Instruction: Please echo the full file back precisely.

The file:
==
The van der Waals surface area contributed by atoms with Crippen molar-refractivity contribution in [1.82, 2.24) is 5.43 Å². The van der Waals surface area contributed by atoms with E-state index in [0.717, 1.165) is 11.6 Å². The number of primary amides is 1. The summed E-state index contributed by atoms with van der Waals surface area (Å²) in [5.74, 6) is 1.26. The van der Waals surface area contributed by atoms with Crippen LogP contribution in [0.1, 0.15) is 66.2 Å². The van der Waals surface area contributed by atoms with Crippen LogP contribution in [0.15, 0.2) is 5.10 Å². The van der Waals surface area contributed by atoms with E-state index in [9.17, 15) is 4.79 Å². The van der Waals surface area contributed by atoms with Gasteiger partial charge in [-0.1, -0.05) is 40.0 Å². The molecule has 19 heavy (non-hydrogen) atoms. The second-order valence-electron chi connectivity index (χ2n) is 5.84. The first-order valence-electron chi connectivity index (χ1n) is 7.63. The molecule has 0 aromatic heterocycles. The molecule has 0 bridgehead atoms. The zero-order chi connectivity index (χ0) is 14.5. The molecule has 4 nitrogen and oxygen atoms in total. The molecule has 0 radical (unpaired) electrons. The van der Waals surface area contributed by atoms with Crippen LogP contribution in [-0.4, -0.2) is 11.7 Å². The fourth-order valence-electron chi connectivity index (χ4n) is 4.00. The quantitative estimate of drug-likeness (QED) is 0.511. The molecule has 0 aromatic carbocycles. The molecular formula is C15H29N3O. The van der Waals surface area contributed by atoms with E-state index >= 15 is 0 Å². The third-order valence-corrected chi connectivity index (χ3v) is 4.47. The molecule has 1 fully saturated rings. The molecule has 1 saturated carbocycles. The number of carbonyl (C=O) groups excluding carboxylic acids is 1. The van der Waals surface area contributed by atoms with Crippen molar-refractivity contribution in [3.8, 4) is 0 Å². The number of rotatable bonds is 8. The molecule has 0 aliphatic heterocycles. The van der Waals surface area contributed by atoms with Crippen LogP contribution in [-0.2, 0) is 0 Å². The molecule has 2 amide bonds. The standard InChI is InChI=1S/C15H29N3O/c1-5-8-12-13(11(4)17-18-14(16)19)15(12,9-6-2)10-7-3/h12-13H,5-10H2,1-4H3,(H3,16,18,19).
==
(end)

The van der Waals surface area contributed by atoms with Crippen molar-refractivity contribution in [1.82, 2.24) is 5.43 Å². The van der Waals surface area contributed by atoms with E-state index in [0.717, 1.165) is 11.6 Å². The number of primary amides is 1. The summed E-state index contributed by atoms with van der Waals surface area (Å²) in [5.74, 6) is 1.26. The van der Waals surface area contributed by atoms with Crippen LogP contribution in [0.1, 0.15) is 66.2 Å². The van der Waals surface area contributed by atoms with Crippen LogP contribution in [0.15, 0.2) is 5.10 Å². The van der Waals surface area contributed by atoms with E-state index in [9.17, 15) is 4.79 Å². The van der Waals surface area contributed by atoms with Gasteiger partial charge in [-0.1, -0.05) is 40.0 Å². The molecule has 19 heavy (non-hydrogen) atoms. The second-order valence-electron chi connectivity index (χ2n) is 5.84. The first-order valence-electron chi connectivity index (χ1n) is 7.63. The molecule has 0 aromatic heterocycles. The molecule has 0 bridgehead atoms. The zero-order chi connectivity index (χ0) is 14.5. The molecule has 4 nitrogen and oxygen atoms in total. The molecule has 0 radical (unpaired) electrons. The van der Waals surface area contributed by atoms with Crippen LogP contribution in [-0.4, -0.2) is 11.7 Å². The fourth-order valence-electron chi connectivity index (χ4n) is 4.00. The quantitative estimate of drug-likeness (QED) is 0.511. The molecule has 0 aromatic carbocycles. The molecular formula is C15H29N3O. The van der Waals surface area contributed by atoms with E-state index >= 15 is 0 Å². The third-order valence-corrected chi connectivity index (χ3v) is 4.47. The molecule has 1 fully saturated rings. The molecule has 1 saturated carbocycles. The number of carbonyl (C=O) groups excluding carboxylic acids is 1. The van der Waals surface area contributed by atoms with Crippen molar-refractivity contribution in [3.8, 4) is 0 Å². The number of rotatable bonds is 8. The molecule has 0 aliphatic heterocycles. The van der Waals surface area contributed by atoms with Crippen LogP contribution in [-0.2, 0) is 0 Å². The molecule has 2 amide bonds. The standard InChI is InChI=1S/C15H29N3O/c1-5-8-12-13(11(4)17-18-14(16)19)15(12,9-6-2)10-7-3/h12-13H,5-10H2,1-4H3,(H3,16,18,19).